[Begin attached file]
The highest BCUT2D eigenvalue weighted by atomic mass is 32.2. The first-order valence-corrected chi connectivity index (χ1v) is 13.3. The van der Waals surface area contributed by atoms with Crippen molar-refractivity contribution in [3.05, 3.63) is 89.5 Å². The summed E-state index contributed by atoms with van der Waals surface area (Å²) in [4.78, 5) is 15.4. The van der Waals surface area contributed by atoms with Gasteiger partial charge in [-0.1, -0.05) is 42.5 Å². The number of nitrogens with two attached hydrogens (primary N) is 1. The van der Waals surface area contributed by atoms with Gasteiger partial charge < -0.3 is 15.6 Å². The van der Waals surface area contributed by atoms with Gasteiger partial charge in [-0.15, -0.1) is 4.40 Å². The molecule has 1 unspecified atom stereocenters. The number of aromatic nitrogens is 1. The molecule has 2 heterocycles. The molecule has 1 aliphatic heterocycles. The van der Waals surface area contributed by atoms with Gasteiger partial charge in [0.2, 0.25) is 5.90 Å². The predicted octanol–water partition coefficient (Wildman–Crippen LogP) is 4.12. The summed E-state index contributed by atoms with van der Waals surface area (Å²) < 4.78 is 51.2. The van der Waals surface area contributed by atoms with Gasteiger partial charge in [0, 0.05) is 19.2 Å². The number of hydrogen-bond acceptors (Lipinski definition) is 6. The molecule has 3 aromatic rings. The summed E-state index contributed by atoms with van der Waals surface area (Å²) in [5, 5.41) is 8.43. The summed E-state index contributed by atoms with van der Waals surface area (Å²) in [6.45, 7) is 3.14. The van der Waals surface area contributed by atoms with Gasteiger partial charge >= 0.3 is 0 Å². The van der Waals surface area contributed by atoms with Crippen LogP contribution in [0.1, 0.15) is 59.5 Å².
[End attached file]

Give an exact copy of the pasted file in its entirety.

The highest BCUT2D eigenvalue weighted by atomic mass is 32.2. The first-order valence-corrected chi connectivity index (χ1v) is 13.3. The van der Waals surface area contributed by atoms with Crippen molar-refractivity contribution in [3.05, 3.63) is 89.5 Å². The summed E-state index contributed by atoms with van der Waals surface area (Å²) in [4.78, 5) is 15.4. The van der Waals surface area contributed by atoms with Gasteiger partial charge in [-0.1, -0.05) is 42.5 Å². The number of nitrogens with two attached hydrogens (primary N) is 1. The van der Waals surface area contributed by atoms with Gasteiger partial charge < -0.3 is 15.6 Å². The van der Waals surface area contributed by atoms with Gasteiger partial charge in [-0.15, -0.1) is 4.40 Å². The molecule has 1 unspecified atom stereocenters. The number of aromatic nitrogens is 1. The molecule has 2 heterocycles. The molecule has 1 aliphatic heterocycles. The van der Waals surface area contributed by atoms with Gasteiger partial charge in [0.2, 0.25) is 5.90 Å². The predicted octanol–water partition coefficient (Wildman–Crippen LogP) is 4.12. The summed E-state index contributed by atoms with van der Waals surface area (Å²) < 4.78 is 51.2. The van der Waals surface area contributed by atoms with Gasteiger partial charge in [0, 0.05) is 19.2 Å². The number of hydrogen-bond acceptors (Lipinski definition) is 6. The molecule has 3 aromatic rings. The summed E-state index contributed by atoms with van der Waals surface area (Å²) in [5, 5.41) is 8.43. The summed E-state index contributed by atoms with van der Waals surface area (Å²) in [6.45, 7) is 3.14. The van der Waals surface area contributed by atoms with Gasteiger partial charge >= 0.3 is 0 Å². The van der Waals surface area contributed by atoms with Crippen LogP contribution in [0.1, 0.15) is 59.5 Å².